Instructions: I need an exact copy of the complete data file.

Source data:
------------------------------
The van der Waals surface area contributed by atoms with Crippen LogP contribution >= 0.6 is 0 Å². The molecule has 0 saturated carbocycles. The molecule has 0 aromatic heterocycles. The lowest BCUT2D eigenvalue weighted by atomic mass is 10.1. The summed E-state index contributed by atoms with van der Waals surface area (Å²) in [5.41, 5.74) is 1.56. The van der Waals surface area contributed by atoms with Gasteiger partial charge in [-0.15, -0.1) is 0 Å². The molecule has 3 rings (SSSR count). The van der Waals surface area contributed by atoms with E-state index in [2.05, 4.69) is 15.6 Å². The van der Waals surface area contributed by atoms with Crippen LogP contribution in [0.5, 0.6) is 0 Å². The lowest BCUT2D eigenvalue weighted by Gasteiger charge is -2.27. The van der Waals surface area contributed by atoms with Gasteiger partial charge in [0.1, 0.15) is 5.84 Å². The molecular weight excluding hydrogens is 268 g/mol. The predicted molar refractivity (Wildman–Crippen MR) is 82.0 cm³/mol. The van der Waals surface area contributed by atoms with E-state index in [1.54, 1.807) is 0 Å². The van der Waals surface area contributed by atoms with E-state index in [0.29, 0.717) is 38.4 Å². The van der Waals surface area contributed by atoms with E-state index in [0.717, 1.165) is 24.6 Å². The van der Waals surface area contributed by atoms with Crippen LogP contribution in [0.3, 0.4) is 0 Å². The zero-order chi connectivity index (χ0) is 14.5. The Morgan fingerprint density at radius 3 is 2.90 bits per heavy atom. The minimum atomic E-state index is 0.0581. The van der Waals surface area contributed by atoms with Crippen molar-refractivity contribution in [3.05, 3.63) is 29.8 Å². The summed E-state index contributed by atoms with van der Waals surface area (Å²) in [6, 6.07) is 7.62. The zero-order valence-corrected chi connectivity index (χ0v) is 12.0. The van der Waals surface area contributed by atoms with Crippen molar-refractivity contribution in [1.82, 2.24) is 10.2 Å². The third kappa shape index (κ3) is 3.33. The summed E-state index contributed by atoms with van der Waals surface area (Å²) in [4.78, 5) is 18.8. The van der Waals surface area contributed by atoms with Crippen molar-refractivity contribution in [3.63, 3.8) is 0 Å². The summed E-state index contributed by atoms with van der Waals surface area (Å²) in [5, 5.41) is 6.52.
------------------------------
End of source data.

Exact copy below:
The van der Waals surface area contributed by atoms with Crippen LogP contribution >= 0.6 is 0 Å². The molecule has 0 saturated carbocycles. The molecule has 0 aromatic heterocycles. The lowest BCUT2D eigenvalue weighted by atomic mass is 10.1. The summed E-state index contributed by atoms with van der Waals surface area (Å²) in [5.41, 5.74) is 1.56. The van der Waals surface area contributed by atoms with Gasteiger partial charge in [-0.15, -0.1) is 0 Å². The molecule has 3 rings (SSSR count). The van der Waals surface area contributed by atoms with E-state index in [2.05, 4.69) is 15.6 Å². The van der Waals surface area contributed by atoms with Crippen LogP contribution in [0.5, 0.6) is 0 Å². The lowest BCUT2D eigenvalue weighted by Gasteiger charge is -2.27. The van der Waals surface area contributed by atoms with Gasteiger partial charge in [0.1, 0.15) is 5.84 Å². The molecular weight excluding hydrogens is 268 g/mol. The predicted molar refractivity (Wildman–Crippen MR) is 82.0 cm³/mol. The van der Waals surface area contributed by atoms with E-state index in [1.54, 1.807) is 0 Å². The van der Waals surface area contributed by atoms with E-state index in [0.29, 0.717) is 38.4 Å². The van der Waals surface area contributed by atoms with E-state index in [0.717, 1.165) is 24.6 Å². The van der Waals surface area contributed by atoms with Crippen LogP contribution in [0.3, 0.4) is 0 Å². The zero-order chi connectivity index (χ0) is 14.5. The Morgan fingerprint density at radius 3 is 2.90 bits per heavy atom. The minimum atomic E-state index is 0.0581. The van der Waals surface area contributed by atoms with Crippen molar-refractivity contribution in [3.05, 3.63) is 29.8 Å². The summed E-state index contributed by atoms with van der Waals surface area (Å²) in [6, 6.07) is 7.62. The zero-order valence-corrected chi connectivity index (χ0v) is 12.0. The van der Waals surface area contributed by atoms with Crippen molar-refractivity contribution in [1.82, 2.24) is 10.2 Å². The third kappa shape index (κ3) is 3.33. The summed E-state index contributed by atoms with van der Waals surface area (Å²) in [4.78, 5) is 18.8. The van der Waals surface area contributed by atoms with Crippen molar-refractivity contribution in [3.63, 3.8) is 0 Å². The summed E-state index contributed by atoms with van der Waals surface area (Å²) in [5, 5.41) is 6.52.